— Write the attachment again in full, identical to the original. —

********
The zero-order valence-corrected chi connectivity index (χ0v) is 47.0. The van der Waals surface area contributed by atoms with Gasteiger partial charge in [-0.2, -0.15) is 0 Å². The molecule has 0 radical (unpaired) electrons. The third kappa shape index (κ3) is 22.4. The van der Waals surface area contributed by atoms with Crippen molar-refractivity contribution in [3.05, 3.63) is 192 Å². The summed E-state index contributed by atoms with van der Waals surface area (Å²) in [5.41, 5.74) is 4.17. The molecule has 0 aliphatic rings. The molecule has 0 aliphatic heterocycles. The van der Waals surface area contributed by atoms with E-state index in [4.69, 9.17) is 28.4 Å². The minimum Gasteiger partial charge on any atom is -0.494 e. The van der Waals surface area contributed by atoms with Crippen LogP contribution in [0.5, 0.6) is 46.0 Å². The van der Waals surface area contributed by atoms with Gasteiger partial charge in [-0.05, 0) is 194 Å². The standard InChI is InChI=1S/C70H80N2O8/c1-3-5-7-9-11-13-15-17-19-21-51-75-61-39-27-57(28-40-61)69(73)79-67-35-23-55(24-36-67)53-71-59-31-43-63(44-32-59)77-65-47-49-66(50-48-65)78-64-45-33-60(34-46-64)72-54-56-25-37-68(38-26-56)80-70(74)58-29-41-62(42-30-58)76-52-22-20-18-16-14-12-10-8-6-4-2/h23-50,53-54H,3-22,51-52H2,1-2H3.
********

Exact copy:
The zero-order valence-corrected chi connectivity index (χ0v) is 47.0. The van der Waals surface area contributed by atoms with Gasteiger partial charge in [-0.2, -0.15) is 0 Å². The molecule has 0 radical (unpaired) electrons. The third kappa shape index (κ3) is 22.4. The van der Waals surface area contributed by atoms with Crippen molar-refractivity contribution in [3.05, 3.63) is 192 Å². The summed E-state index contributed by atoms with van der Waals surface area (Å²) in [5.41, 5.74) is 4.17. The molecule has 0 aliphatic rings. The molecule has 0 aliphatic heterocycles. The van der Waals surface area contributed by atoms with E-state index in [4.69, 9.17) is 28.4 Å². The minimum Gasteiger partial charge on any atom is -0.494 e. The van der Waals surface area contributed by atoms with Crippen LogP contribution in [0.5, 0.6) is 46.0 Å². The van der Waals surface area contributed by atoms with Gasteiger partial charge in [-0.05, 0) is 194 Å². The standard InChI is InChI=1S/C70H80N2O8/c1-3-5-7-9-11-13-15-17-19-21-51-75-61-39-27-57(28-40-61)69(73)79-67-35-23-55(24-36-67)53-71-59-31-43-63(44-32-59)77-65-47-49-66(50-48-65)78-64-45-33-60(34-46-64)72-54-56-25-37-68(38-26-56)80-70(74)58-29-41-62(42-30-58)76-52-22-20-18-16-14-12-10-8-6-4-2/h23-50,53-54H,3-22,51-52H2,1-2H3.